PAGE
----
Posted in education, philosophy, poetry, travel tagged , at 5:08 pm by weiszguy

Reading is priceless.  Books can take you anywhere – to new lands or new planets, in the past, present, or future.  You can experience more adventures than possible in real life alone.  Try sailing the seven seas, or exploring the center of the earth, or navigating the intricacies of Martian society.  Conjure up spells, ferret out unknown truths, or simply discover our own historical past.

I have run into variations on this idea countless times.  Every time someone is extolling the virtues of books, something like the above quote will come out.  Recently I heard it again in the movie Inkheart.  (A great movie.  See it.)

I too am a lover of books, and of reading.  But I shudder everytime I hear books beatified in this way.  It seems escapist, overly entertainment-oriented, and artsy-fartsy, all at the same time.  The purpose of reading isn’t so you can get away and have fun in la-la land.  These things are secondary to the real purpose of reading.  There is much more value in reading than travelling and having fun experiences.

  • From Frodo (Lord of the Rings) I learned the importance of diligence and a sense of mission.
  • From Ben Franklin I learned how far a person can go when given so little in life.
  • From John Grisham I learned the importance of being able to spin a good yarn.  And the futility of trying to live outside the law.
  • From John Carter (A Princess of Mars) I learned the value of superhuman strength and devastatingly good looks.
  • From Hester Prynne and Arther Dimmesdale (The Scarlet Letter) I learned the importance of staying within sexual norms.
  • From Mr. Wickham (Pride and Prejudice) I learned the value of social skills and norms and the danger inherent in transgressing them.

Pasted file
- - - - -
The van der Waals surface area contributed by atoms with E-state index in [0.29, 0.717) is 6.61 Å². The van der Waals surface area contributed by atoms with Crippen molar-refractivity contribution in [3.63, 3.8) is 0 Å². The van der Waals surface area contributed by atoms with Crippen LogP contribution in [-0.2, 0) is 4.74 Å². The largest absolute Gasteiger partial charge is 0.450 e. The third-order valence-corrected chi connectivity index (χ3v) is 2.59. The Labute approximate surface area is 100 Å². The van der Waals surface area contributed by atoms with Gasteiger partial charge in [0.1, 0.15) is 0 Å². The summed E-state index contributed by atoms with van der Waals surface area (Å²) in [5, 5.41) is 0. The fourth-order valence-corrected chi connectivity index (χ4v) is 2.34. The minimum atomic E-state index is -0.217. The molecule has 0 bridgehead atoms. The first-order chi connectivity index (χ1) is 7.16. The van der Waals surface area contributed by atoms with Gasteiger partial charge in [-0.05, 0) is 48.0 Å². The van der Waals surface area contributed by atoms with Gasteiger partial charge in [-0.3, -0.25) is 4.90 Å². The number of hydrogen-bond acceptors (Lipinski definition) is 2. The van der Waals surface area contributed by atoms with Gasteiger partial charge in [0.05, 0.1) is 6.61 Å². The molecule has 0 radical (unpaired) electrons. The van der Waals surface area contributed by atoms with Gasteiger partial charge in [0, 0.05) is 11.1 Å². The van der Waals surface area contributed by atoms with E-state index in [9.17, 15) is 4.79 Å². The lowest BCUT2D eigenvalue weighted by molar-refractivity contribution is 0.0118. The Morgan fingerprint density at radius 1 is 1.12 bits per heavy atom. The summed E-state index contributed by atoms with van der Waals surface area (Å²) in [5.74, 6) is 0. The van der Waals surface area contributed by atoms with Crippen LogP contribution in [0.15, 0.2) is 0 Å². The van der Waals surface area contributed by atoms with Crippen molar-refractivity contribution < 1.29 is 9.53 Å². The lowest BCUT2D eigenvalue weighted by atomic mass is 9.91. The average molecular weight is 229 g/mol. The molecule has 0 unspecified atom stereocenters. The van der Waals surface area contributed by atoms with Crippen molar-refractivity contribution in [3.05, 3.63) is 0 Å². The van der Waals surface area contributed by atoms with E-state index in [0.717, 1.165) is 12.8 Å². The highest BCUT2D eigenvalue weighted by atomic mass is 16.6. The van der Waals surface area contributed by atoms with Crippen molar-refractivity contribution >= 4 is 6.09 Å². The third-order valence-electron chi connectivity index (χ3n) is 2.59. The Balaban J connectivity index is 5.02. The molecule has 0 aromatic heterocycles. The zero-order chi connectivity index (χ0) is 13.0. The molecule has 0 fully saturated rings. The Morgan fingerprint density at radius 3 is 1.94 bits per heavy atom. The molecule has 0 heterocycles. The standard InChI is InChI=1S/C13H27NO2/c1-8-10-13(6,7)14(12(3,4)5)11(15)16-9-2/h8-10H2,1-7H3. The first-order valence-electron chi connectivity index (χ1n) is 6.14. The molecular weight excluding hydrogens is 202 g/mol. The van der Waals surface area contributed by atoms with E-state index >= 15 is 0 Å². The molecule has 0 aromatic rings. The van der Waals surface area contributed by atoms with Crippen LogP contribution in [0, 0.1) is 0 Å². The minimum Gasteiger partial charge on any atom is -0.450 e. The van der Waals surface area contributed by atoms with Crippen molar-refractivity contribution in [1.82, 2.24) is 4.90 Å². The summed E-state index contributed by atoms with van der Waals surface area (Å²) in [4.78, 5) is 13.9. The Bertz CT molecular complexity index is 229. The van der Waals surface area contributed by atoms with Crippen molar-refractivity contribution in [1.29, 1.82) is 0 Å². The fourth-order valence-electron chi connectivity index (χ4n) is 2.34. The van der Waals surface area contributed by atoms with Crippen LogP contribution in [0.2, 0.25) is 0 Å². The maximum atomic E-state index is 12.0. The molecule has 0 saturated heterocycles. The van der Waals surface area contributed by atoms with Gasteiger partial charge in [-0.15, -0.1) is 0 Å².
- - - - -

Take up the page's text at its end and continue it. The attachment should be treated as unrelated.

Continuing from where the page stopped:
• From Edmond Dantes (The Count of Monte Cristo) I learned how gratifying revenge can be, and how hollow.
  • From Jason Stevens (The Ultimate Gift) I learned that it’s not about me.  Nothing is about me.  And the sooner I can grasp that truth, the easier things will go for me.
  • From Stephen King I learned the value of following my imagination where ever it leads.
  • From Laura Ingalls Wilder I learned the vital importance of a strong family surrounding me, and the value of providing a strong family to surround my kids.

I could go on, but I hope my point is starting to emerge.  The value of reading is not in travelling to exotic lands.  The value in reading is how the story affects me.  How am I different – better even – for having read that story?  I have lived the lives of many people, just in the short amount of reading I’ve done.  I’ve learned something from all these lives, and I can apply these things to my own situation.

In short, I am a better person (I hope) because of the experiences in these books.  I do not have to make all the mistakes these characters have made, because, in a sense, I have already made them.  I can see the damage those mistakes have caused.  I can see the immediate and future effects of decisions those characters have made, and I can use that knowledge when I come to a similar decision point in my own life.

The fact that I got to travel to exotic lands is just icing on the cake.

February 3, 2009

how not to fix schools

Posted in education tagged at 5:13 pm by weiszguy

We pulled our kids out because the system is broken.  Now, Rapid City thinks “the system is broken” is a good line for luring us back in.

I don’t believe grouping kids together with their peers and isolating them from the rest of the community is a good way to bring them up.  And begging me to send my kids back so the school can have more money is insane.

March 26, 2008